FRANKFORT, Ky. -- Patricia Curry, 66, of Harlan, decided to enter the workforce after being a housewife for most of her life. Lacking work experience and skills, but possessing a willingness to try something new, she enrolled in the Senior Community Service Employment Program (SCSEP), where she acquired new job skills and experience in a program-subsidized position at the senior citizens center in Cumberland.
Curry received training in nutrition and food service skills and worked preparing meals for delivery to home-bound clients of the center. After completing her training, she was hired by the local Subway restaurant in Sept. 2004 and currently looks forward to every day’s challenges on the job.
Carol Pace, 61, of Harlan Ky, served 20 years in the U.S. Air Force and then dedicated another 20-odd years to caring for her family. Not the type to sit idle, she, too, entered the SCSEP program in Dec. 2000 and received food service training and experience working at the Harlan Senior Center.
Pace completed her training program and was later hired at the Long John Silver’s restaurant in Harlan were she enjoys the fast pace and interaction with the public.
Americans age 65 and older have the highest workforce participation rates in the nation and in most of the developed world. In Kentucky, 12.5 percent of the total state population are age 65 and over. The national average is 12.4 percent.
As workforce growth slows down, employers will rely more and more on older workers. In Kentucky the U.S. Department of Labor’s Senior Community Service Employment Program (SCSEP) is working to address the training and job placement needs of mature people with limited incomes.
SCSEP is administered in Kentucky by the Division of Aging Services of the Cabinet for Health and Family Services. A component of the Older Americans Act, SCSEP programs in Kentucky provide training and subsidized part-time temporary job training assistance to low income persons age 55 and older. The program aims to help older people meet their needs for additional income and to help them regain a sense of community involvement and participation in the mainstream of life.
The national program goal is to achieve job placement on behalf of 20 percent of program participants. In Kentucky, the SCSEP placement rate was 28 percent for 2003.
Program eligibility is based on age, residency and income guidelines established by the USDOL. SCSEP provides a variety of job training and readiness assistance including skills assessments; personalized employment plans which identify barriers to employment and recommended training to overcome those barriers; resume preparation and interviewing skills; employment referrals; and follow-up meetings and evaluations to identify further assistance that may be needed.
Participants are initially placed in program-subsidized positions with non-profit organizations where they may receive training before moving into unsubsidized jobs in the public or private sector.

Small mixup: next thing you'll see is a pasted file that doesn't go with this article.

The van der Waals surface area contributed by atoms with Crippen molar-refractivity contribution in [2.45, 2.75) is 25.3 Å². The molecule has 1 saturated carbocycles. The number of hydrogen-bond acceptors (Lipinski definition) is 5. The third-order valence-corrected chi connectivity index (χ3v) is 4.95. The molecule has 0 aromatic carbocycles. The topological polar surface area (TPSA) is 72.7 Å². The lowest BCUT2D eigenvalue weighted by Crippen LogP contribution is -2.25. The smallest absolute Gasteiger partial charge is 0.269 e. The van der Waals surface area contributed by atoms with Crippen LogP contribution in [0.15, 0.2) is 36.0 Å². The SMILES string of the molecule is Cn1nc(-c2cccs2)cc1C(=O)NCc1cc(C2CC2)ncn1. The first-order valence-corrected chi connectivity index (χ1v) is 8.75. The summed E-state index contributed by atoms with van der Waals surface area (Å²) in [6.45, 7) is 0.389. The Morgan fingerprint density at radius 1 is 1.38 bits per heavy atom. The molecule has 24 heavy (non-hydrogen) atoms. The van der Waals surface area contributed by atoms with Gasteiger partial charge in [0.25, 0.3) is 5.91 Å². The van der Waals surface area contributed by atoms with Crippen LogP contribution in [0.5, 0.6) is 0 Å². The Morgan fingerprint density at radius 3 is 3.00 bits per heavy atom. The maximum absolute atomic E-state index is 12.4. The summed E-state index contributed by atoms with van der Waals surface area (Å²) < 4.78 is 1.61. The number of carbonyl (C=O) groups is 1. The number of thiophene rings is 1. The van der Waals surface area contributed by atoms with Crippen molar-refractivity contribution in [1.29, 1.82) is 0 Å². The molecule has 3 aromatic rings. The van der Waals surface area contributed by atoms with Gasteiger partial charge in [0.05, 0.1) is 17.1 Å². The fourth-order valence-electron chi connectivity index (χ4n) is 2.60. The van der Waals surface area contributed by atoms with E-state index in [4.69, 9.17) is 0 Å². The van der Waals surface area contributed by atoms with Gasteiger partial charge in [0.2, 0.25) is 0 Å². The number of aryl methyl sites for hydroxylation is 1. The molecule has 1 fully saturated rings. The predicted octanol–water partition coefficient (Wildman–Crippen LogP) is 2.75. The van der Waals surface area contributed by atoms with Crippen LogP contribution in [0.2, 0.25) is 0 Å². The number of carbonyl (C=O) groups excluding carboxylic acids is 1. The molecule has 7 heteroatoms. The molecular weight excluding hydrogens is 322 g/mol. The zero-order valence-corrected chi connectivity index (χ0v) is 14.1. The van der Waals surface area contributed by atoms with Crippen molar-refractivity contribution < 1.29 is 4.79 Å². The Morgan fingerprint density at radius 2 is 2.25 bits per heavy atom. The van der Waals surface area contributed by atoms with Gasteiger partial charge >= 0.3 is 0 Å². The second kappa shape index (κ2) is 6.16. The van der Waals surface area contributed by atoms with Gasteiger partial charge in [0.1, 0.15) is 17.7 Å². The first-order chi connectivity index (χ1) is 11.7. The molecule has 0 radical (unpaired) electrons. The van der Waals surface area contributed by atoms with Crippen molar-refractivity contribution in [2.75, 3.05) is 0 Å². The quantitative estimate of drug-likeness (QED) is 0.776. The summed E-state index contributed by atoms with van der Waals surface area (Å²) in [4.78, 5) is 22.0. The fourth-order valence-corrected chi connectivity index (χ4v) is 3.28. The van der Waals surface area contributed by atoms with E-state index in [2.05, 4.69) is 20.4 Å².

“Older Kentuckians represent a dedicated, experienced positive feature of our workforce,” said VivEllen Chesser, state Senior Employment Coordinator for the Division of Aging Services. “Their contributions to the Commonwealth are immeasurable.”
The state received a $1.6 million federal grant and contributes a 10 percent match to fund 10 training and job placement programs across the state. Eight Area Agencies on Aging, administered through the 15 area development districts, and two Community Action Committees are serving 233 eligible seniors in local SCSEP programs. National sponsors, including the AARP, USDA Forest Service, the National Coalition on Aging, Easter Seals and Experience Works also participate and, together with state sub-grantees, provide programs and services in 118 counties and will serve a total of 1,140 participants this fiscal year.
Chesser said training needs of job-seeking older Kentuckians is perhaps the least of the challenges she encounters in her position. Recruiting employers to hire older workers, also, has often proven difficult.
“Myths persist about older workers which we’re working hard to debunk,” she said. “The truth is, older workers score high on job skills, loyalty, reliability, absenteeism, job turnover and they demonstrate amazing flexibility and adaptability to changes on the job.”
Chesser said studies show that older employees work smarter and are more safety conscious, experiencing fewer work-related injuries than their younger counterparts. In addition, older workers pass workplace drug screenings at a rate higher than their younger counterparts.
Still, it’s not easy for older workers to find employment in spite of legislation prohibiting age discrimination.
Many of SCSEP applicants are discouraged workers who have given up hope of finding a job. Others, for various reasons, have been out of the job market for years and some, primarily women, have never worked outside the home before.
Chesser said the SCSEP works to identify skills and talents people may not even realize they possess, but, which are considered workplace assets.
“The ability to balance a household budget and keep a busy family organized and healthy are valuable skills that translate well on the job in many positions,” Chesser said. Having developed such basic life skills also helps trainees develop new proficiencies, including technology-based skills which are so vital in most modern workplaces.
Prospective SCSEP program participants and employers are urged to call (502) 564-6930 for more information.